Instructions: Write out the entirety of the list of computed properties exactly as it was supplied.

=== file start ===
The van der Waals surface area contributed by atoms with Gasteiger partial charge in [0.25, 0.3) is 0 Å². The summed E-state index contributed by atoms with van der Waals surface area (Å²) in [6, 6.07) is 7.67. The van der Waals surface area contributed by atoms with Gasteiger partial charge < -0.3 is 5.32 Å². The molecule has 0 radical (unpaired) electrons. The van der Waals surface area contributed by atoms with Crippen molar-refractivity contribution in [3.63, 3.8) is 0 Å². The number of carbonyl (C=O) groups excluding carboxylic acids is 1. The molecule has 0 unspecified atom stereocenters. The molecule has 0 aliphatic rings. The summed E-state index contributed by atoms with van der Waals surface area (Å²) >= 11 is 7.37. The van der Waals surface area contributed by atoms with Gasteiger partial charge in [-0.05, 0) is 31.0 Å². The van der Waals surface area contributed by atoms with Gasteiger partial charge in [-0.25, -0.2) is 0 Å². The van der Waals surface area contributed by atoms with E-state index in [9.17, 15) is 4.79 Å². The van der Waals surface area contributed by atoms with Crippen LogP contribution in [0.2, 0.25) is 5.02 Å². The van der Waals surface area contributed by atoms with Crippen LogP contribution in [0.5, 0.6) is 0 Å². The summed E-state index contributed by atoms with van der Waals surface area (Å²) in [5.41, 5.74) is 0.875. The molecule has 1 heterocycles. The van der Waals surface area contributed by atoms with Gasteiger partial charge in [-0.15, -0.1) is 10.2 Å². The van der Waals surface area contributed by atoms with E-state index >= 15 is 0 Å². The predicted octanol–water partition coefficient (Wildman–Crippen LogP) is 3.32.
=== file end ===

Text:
The van der Waals surface area contributed by atoms with Gasteiger partial charge in [0.25, 0.3) is 0 Å². The summed E-state index contributed by atoms with van der Waals surface area (Å²) in [6, 6.07) is 7.67. The van der Waals surface area contributed by atoms with Gasteiger partial charge < -0.3 is 5.32 Å². The molecule has 0 radical (unpaired) electrons. The van der Waals surface area contributed by atoms with Crippen molar-refractivity contribution in [3.63, 3.8) is 0 Å². The number of carbonyl (C=O) groups excluding carboxylic acids is 1. The molecule has 0 unspecified atom stereocenters. The molecule has 0 aliphatic rings. The summed E-state index contributed by atoms with van der Waals surface area (Å²) >= 11 is 7.37. The van der Waals surface area contributed by atoms with Gasteiger partial charge in [-0.05, 0) is 31.0 Å². The van der Waals surface area contributed by atoms with Gasteiger partial charge in [-0.25, -0.2) is 0 Å². The van der Waals surface area contributed by atoms with E-state index in [9.17, 15) is 4.79 Å². The van der Waals surface area contributed by atoms with Crippen LogP contribution in [0.2, 0.25) is 5.02 Å². The van der Waals surface area contributed by atoms with Crippen LogP contribution in [0.5, 0.6) is 0 Å². The summed E-state index contributed by atoms with van der Waals surface area (Å²) in [5.41, 5.74) is 0.875. The molecule has 1 heterocycles. The van der Waals surface area contributed by atoms with Gasteiger partial charge in [-0.15, -0.1) is 10.2 Å². The van der Waals surface area contributed by atoms with E-state index >= 15 is 0 Å². The predicted octanol–water partition coefficient (Wildman–Crippen LogP) is 3.32.